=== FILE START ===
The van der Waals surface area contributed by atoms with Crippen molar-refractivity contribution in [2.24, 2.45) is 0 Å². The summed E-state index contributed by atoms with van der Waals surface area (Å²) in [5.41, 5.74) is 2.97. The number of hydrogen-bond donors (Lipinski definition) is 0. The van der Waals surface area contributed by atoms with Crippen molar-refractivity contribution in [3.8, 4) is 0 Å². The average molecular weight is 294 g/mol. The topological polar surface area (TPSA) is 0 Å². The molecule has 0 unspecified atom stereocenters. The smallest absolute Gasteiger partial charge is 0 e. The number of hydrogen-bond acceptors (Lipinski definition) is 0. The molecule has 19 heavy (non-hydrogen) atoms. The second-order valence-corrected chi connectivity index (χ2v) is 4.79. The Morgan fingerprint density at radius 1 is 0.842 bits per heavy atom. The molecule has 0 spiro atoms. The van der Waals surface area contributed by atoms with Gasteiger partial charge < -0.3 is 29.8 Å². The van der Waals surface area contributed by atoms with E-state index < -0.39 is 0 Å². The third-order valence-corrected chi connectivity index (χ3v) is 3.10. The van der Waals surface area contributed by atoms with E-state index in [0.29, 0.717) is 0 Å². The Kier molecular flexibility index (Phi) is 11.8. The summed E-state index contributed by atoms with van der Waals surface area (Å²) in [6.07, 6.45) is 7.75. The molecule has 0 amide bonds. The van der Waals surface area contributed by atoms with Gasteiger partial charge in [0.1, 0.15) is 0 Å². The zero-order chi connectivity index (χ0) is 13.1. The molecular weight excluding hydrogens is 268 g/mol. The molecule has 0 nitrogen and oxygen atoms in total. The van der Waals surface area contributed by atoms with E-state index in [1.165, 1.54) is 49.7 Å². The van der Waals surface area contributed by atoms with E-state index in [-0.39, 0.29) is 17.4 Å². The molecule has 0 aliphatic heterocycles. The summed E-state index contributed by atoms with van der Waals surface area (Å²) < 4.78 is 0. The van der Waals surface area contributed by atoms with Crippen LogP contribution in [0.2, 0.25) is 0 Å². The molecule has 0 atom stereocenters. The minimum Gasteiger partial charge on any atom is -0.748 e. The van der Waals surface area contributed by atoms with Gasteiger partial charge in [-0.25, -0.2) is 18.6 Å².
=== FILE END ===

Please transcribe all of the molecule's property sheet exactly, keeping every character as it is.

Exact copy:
The van der Waals surface area contributed by atoms with Crippen molar-refractivity contribution in [2.24, 2.45) is 0 Å². The summed E-state index contributed by atoms with van der Waals surface area (Å²) in [5.41, 5.74) is 2.97. The number of hydrogen-bond donors (Lipinski definition) is 0. The van der Waals surface area contributed by atoms with Crippen molar-refractivity contribution in [3.8, 4) is 0 Å². The average molecular weight is 294 g/mol. The topological polar surface area (TPSA) is 0 Å². The molecule has 0 unspecified atom stereocenters. The smallest absolute Gasteiger partial charge is 0 e. The number of hydrogen-bond acceptors (Lipinski definition) is 0. The molecule has 19 heavy (non-hydrogen) atoms. The second-order valence-corrected chi connectivity index (χ2v) is 4.79. The Morgan fingerprint density at radius 1 is 0.842 bits per heavy atom. The molecule has 0 spiro atoms. The van der Waals surface area contributed by atoms with Gasteiger partial charge < -0.3 is 29.8 Å². The van der Waals surface area contributed by atoms with E-state index < -0.39 is 0 Å². The third-order valence-corrected chi connectivity index (χ3v) is 3.10. The van der Waals surface area contributed by atoms with E-state index in [0.29, 0.717) is 0 Å². The Kier molecular flexibility index (Phi) is 11.8. The summed E-state index contributed by atoms with van der Waals surface area (Å²) in [6.07, 6.45) is 7.75. The molecule has 0 amide bonds. The van der Waals surface area contributed by atoms with Gasteiger partial charge in [0.1, 0.15) is 0 Å². The zero-order chi connectivity index (χ0) is 13.1. The molecular weight excluding hydrogens is 268 g/mol. The molecule has 0 nitrogen and oxygen atoms in total. The van der Waals surface area contributed by atoms with E-state index in [1.165, 1.54) is 49.7 Å². The van der Waals surface area contributed by atoms with E-state index in [-0.39, 0.29) is 17.4 Å². The molecule has 0 aliphatic heterocycles. The summed E-state index contributed by atoms with van der Waals surface area (Å²) < 4.78 is 0. The van der Waals surface area contributed by atoms with Crippen LogP contribution in [0.2, 0.25) is 0 Å². The molecule has 0 atom stereocenters. The minimum Gasteiger partial charge on any atom is -0.748 e. The van der Waals surface area contributed by atoms with Gasteiger partial charge in [-0.25, -0.2) is 18.6 Å².